Congressional Democrats are questioning whether recent comments from leading Republicans, made at the request of the White House, have compromised Senate and House investigations into possible Russian influence on the recent election.
The comments were from the chairs of the Senate and House intelligence committees, which are expected to play pivotal roles in investigation of Russian interference in the election and Russian influence in the administration of President Donald Trump.
The comments came last week after the White House admitted contacting Sen. Richard Burr, R-N.C., and Rep. Devin Nunes, R-Calif., and asking them to speak to reporters to debunk media reports of “repeated” or “constant” contact between the Trump campaign and Russian officials.
Both men have issued statements saying they have done nothing improper.
Jack Langer, spokesman for Nunes, said the congressman had not been influenced by the White House requests. In addition, he said the congressman’s comments were appropriate and should not cast doubts on further investigations.
“Yes, the chairman’s comments were entirely appropriate,” he said in an email response to questions. “And yes, the House Intelligence Committee’s investigation will remain bipartisan, just as we’ve been investigating Russia on a bipartisan basis for many years.”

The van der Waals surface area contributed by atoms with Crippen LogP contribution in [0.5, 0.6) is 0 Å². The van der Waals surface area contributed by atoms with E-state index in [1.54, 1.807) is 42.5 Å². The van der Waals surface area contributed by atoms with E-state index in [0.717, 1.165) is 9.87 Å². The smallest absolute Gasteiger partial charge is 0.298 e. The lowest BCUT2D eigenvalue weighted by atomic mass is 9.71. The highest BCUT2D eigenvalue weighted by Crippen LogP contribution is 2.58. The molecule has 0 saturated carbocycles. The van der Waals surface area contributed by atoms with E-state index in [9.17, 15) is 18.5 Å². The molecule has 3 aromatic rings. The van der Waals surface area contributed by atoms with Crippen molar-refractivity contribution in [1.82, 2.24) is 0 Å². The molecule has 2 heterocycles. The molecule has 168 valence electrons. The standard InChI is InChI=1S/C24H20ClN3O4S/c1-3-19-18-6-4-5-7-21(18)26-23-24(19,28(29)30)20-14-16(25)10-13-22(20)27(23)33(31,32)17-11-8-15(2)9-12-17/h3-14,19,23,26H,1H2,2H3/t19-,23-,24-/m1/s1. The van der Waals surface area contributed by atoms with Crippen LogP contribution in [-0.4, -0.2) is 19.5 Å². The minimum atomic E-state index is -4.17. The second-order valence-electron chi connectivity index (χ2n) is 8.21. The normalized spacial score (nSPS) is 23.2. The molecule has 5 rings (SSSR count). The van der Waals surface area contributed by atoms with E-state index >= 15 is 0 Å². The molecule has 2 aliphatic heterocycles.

Langer said the House investigation into possible Russian influence was now in an early stage, and the intelligence committee “expects next week to finalize a bipartisan scoping document establishing the bounds and focus of the investigation.”
Sen. Amy Klobuchar, D-Minn., Saturday said that the contact from the White House on an issue currently under investigation indicates that an independent investigation might be needed “to get to the bottom of attempted Russian interference in our elections.”
“While I also believe the intelligence committee should continue its important investigation, reports that the White House asked intelligence officials and lawmakers to help counter stories on Russia is Exhibit One on why we also need an independent commission,” she said in a statement.
Rep. Adam Schiff, D-Cal., ranking member of the House Permanent Select Committee on Intelligence, said in a statement that “the Trump administration’s handling of allegations that campaign officials were in contact with Russia has gone from bad to worse.”
He said such contact “represents a new and even more grave threat to the independence of the intelligence community.”
“For its part, the intelligence community must resist improper efforts like these by the administration to politicize its role, and in Congress we will have to redouble our vigilance to ensure that the community is never compelled to do otherwise,” he said.